The point is that we all want more, but we can only get more if what we offer in exchange has correspondingly greater value to others. This is true for our lives in business and as workers, a point which should be clearly recognized when we consider our role as purchasers of goods and services - in that role we don't long tolerate poor quality or inadequate service and soon go in search of someone better able to satisfy our needs. For any good or service, the payment is not based on what the providers think to be desired, but what the consumers think to be of value. What makes our wages more or less than those of other people in the economy is not the fact that we have skills and expertise, but that those particular skills contribute to something that people value at a level which supports wages we are paid. The causal direction is from consumer to producer and not the other way around, which is something that people who agitate for higher wages may want to keep in mind - those wages are based on the expressed consumer preferences of themselves and everyone else in the society.
It would be nice if politico proclamations were enough to improve our material lot in this world, but the way the world works is more complicated. The prospects for improved standards of living for all people rest in the steadily lowering costs associated with increasing production in accordance with our choices actually displayed in the market for goods and services. If we want that end then we should look at what restrains production and at what distorts its satisfaction of those choices.
Here is an article from the Guardian ("One year on, what legacy has the London Olympic Games left us?"), written on the anniversary of the 2012 London games, describing some doubt as to the vaunted hopes claimed to justify the public expense on those Olympics. A few extracts that might give further pause before taking at face value such claims regarding any similar venture around Seattle.
- "The lofty, endlessly stated aim of politicians was to use the Games as the catalyst for social change, to bring east London closer to the west in terms of prosperity"
- The Newham council lobbying group "says 5,000 residents were helped into Games-time jobs, but most of those were temporary"
- "Yet, up and down the country, other local authorities are being forced to slash their sport and recreation budgets by up to 40%, putting facilities, coaching programmes and maintenance budgets under grave threat. "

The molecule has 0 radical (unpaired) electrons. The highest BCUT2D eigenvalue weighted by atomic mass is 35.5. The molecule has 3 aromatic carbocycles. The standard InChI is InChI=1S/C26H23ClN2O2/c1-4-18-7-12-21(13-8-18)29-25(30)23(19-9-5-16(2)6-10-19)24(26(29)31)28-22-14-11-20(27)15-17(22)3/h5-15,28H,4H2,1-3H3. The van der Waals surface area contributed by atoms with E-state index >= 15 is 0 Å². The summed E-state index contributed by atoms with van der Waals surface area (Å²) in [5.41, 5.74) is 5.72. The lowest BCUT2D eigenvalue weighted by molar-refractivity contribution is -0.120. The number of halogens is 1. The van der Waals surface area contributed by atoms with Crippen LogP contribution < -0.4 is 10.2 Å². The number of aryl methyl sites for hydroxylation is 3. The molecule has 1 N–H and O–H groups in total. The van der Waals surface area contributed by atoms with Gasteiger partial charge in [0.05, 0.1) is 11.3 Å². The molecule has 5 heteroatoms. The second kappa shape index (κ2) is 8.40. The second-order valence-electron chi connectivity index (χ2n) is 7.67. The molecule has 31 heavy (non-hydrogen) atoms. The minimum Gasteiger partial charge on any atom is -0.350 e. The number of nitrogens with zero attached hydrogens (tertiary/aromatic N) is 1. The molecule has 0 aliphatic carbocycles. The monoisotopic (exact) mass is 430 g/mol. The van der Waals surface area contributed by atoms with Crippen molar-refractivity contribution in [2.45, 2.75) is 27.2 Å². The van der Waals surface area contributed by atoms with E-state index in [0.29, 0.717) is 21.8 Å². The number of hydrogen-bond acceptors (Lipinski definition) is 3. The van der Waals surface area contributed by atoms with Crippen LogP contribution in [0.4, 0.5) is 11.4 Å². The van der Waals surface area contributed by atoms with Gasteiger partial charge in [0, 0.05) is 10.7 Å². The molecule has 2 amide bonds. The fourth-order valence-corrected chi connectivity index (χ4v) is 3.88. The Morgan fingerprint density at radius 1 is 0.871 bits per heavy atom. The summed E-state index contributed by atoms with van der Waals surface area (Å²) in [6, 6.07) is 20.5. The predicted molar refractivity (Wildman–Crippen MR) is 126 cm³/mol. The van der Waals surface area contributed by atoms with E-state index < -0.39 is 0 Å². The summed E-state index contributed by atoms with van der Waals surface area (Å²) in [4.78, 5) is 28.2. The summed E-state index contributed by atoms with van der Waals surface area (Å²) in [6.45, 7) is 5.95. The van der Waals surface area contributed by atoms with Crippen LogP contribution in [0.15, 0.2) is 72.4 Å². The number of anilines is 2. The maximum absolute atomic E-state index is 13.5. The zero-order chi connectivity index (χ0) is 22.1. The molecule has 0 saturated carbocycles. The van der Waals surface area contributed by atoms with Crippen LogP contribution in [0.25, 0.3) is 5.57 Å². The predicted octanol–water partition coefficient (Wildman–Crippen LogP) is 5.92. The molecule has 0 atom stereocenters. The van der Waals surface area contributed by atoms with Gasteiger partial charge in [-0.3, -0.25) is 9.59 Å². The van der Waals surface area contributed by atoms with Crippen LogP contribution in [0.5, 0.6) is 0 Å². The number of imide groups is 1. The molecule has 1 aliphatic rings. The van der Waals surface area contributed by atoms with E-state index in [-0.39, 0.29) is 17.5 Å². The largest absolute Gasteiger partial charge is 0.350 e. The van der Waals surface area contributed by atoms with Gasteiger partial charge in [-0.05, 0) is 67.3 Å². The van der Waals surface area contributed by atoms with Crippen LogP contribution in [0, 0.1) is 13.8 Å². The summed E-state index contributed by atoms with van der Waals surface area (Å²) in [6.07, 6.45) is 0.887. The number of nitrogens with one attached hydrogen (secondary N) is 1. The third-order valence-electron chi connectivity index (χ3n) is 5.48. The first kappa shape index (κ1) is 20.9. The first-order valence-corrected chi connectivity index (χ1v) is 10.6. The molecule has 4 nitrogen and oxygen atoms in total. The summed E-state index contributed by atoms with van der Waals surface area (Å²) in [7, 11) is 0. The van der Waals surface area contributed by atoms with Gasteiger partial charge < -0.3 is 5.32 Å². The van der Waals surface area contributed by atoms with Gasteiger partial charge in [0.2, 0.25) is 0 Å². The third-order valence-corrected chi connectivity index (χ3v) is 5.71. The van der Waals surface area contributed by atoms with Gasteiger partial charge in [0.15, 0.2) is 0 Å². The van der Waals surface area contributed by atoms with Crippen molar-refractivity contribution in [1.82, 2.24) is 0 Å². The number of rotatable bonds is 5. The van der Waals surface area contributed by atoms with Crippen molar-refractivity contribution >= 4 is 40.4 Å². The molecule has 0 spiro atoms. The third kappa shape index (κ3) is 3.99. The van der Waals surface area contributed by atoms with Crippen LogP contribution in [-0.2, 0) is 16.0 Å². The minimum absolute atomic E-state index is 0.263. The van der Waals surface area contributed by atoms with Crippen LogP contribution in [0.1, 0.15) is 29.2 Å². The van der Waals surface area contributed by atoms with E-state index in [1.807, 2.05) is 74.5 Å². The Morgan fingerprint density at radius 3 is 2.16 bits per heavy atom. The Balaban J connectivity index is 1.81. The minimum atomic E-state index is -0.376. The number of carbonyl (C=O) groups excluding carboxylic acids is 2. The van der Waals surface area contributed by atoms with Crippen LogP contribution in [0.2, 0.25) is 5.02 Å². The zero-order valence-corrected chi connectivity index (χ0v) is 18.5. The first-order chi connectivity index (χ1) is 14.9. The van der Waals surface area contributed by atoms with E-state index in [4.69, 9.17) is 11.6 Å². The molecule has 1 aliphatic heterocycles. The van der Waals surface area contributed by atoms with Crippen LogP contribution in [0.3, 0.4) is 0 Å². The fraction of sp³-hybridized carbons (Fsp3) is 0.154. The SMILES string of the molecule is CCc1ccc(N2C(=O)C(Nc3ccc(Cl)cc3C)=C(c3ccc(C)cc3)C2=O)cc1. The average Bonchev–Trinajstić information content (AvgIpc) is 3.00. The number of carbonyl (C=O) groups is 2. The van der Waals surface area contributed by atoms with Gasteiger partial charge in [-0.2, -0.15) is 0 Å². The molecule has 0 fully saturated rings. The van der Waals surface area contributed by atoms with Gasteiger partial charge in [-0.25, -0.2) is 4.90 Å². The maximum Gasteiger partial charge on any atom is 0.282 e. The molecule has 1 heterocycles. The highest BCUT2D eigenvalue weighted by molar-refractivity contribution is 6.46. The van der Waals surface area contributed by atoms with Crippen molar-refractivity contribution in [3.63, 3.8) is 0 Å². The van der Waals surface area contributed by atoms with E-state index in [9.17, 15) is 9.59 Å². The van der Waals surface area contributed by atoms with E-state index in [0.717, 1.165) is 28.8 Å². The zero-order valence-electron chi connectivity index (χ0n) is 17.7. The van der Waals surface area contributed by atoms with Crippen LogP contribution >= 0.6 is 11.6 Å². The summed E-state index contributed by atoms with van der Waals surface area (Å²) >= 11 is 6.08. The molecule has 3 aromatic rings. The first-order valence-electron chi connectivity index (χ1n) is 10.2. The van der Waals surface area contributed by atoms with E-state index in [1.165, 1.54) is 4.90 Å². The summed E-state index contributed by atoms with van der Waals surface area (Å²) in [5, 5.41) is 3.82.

I have chided Science Friday's Ira Flatow for his tendency to equate interest in research on a given topic to the necessity that the best (or perhaps only) way to accomplish that end is via government agencies and the political process. This post points out private alternatives that are becoming a reasonable alternative to support to research scientists.
Crowdsourcing as a phenomenon has certainly passed some threshold when public radio program Planet Money uses it to finance reporting on economics(and getting pledges amounting to 10 times their target). Wikipedia has a large list of crowdsourced projects (some of which are in the areas of science and technology).
I have been aware of a couple of crowdsourcing projects in science and technology, but what triggered me to write this post was an article that passed through my local news feed. In "Microryza helps round up dollars for fund-it-yourself science", the Seattle Times' Sandi Doughton reports on a company that brings people with research ideas together with people who have both interest and money they aren't otherwise reserving for higher priorities. A related article in the International Business Times, also references Microryza, a crowdfunding website that connects researchers in biology, medicine, paleontology, physics and other disciplines with interested supports of dozens of topics such as this one aiming to figure out how to use nanoparticles in targeted drug delivery.
The amazing thing is that there are more than one such sites: fundageek and petridish being two others, while the well known crowdfunding site Kickstarter, has a section dedicated to science projects, with successful projects in conduct and teaching of science in areas as diverse as slime molds and space telescopes.
Next Scientist reports on a few notable projects and includes a graph that depicts the aggregate of dollars contributed to such projects. These levels may seem small, but keep in mind that the market for this sort of thing is in its infancy - Kickstarter has only been around since 2009. In addition there has been the crowding out effect of government finance to science for over 60 years, which has suppressed private science financing all these years.over at
I am encouraged.